Thailand is reportedly bracing itself for another ‘mega outbreak’ of the mosquito-borne dengue fever, with the number of infections possibly surpassing even the record 170,000 cases reported in 1987. Only last year, Thailand recorded some 140,000 cases, the highest number in nearly three decades, and 126 deaths from the virus.
The most notable fatality was a popular Thai soap opera star who died earlier this month after developing a series of complications. Channel NewsAsia note that the actor’s death “made the public realize that Dengue fever does not only affect those living in remote areas.” Very true.
A German friend of your webmaster here in Pattaya was diagnosed with dengue fever just a couple of weeks ago. He spent a week in bed recovering from a raging fever, aching joints, a skin rash covering most of his body, and severe headache.
His symptoms were more severe but otherwise pretty much the same as those that half a dozen other people in our neighbourhood, including your webmaster (who never went to see a doctor over his inexplicable rash and fever), had displayed since the end of November. I take it now that we all suffered from dengue fever, just with slightly varying symptoms and severity, which is not unusual for dengue fever infections.
Channel NewsAsia report now that the
first line of defense against the epidemic that has swept through Southeast Asia sees teams of local officials armed with machines spraying mosquito-killer, who patrol daily around Bangkok in an attempt to eliminate mosquito-breeding sites. (…)
“More people are moving to the capital and that’s why it’s worse there than in the provinces or small towns. It’s spreading because of urbanization and a lack of mosquito control,” said Dr. Duangporn Pinsrilesikul from the Health Department of the Bangkok Metropolitan Administration.
Thailand’s Public Health Ministry is expecting Dengue cases to swell by more than 16 percent this year. The reason for the rise is simple – mosquitoes have more places to breed now that chemical spraying is less effective and population clusters give the disease areas in which to propagate.
for many years in Thailand, Dengue fever was considered a disease that only affected children, but now most new cases reported are young adults (…)
That’s an understatement. Your webmaster’s German mate is in his early 50s. I’m just about 10 years younger myself, and the other half a dozen possible cases in our neighbourhood that, to a certain extent, all suffered from an inexplicable skin rash and high fever for a couple of days, were mostly in their early 30s.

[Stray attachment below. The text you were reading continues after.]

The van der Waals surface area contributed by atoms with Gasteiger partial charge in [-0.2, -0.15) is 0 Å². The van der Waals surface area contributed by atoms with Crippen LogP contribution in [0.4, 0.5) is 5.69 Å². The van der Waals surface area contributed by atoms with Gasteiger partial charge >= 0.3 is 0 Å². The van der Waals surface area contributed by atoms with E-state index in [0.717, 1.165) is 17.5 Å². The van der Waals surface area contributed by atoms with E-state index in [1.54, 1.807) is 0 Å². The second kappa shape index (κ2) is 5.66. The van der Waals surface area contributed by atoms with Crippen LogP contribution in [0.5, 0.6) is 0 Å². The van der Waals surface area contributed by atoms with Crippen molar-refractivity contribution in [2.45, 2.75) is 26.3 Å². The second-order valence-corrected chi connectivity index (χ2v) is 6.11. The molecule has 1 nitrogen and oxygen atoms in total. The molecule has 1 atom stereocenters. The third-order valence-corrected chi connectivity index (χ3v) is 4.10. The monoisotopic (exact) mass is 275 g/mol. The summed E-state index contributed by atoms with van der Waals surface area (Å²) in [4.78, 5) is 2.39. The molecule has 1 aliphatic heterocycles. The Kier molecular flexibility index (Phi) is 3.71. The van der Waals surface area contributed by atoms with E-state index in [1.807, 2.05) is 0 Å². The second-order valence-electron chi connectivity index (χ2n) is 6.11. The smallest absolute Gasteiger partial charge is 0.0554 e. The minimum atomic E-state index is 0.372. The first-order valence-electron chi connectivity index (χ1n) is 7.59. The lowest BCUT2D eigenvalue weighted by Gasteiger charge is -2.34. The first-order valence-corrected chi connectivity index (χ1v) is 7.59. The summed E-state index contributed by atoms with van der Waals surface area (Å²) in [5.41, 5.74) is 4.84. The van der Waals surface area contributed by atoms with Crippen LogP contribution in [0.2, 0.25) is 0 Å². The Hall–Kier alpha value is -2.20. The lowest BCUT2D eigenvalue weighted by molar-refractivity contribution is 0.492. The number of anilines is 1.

So far we haven’t seen any chemical spraying in our neighbourhood yet, effectively putting us all at risk of a possibly more dangerous secondary infection from the mosquito-borne virus.
Unfortunately, there isn’t any specific treatment available for dengue fever at present, and aside from applying mosquito repellents, there’s only little you can do to protect yourself. The first dengue fever vaccine received approval in Mexico only in December 2015 – that’s just a month ago. And while the vaccine should be widely available in 2016, hopefully also in Thailand, studies found that it’s unfortunately only 60% effective.
For the time being, Channel NewsAsia conclude with a bleak outlook, Thailand’s anti-dengue fever strategy is restricted to chemical spraying to eliminate breeding opportunities for mosquitoes. Let’s just hope this happens not only in Bangkok, but also in other parts of Thailand, as soon as possible.
UPDATE (February 29) – During the first two months of the year, the number of dengue fever cases in Thailand has reportedly more than doubled from 4,263 in 2015 to 8,651 this year. With “prevention and control measures (…) not strictly implemented in vulnerable localities,” the situation has been described by health ministry officials as “dangerous and very worrying.”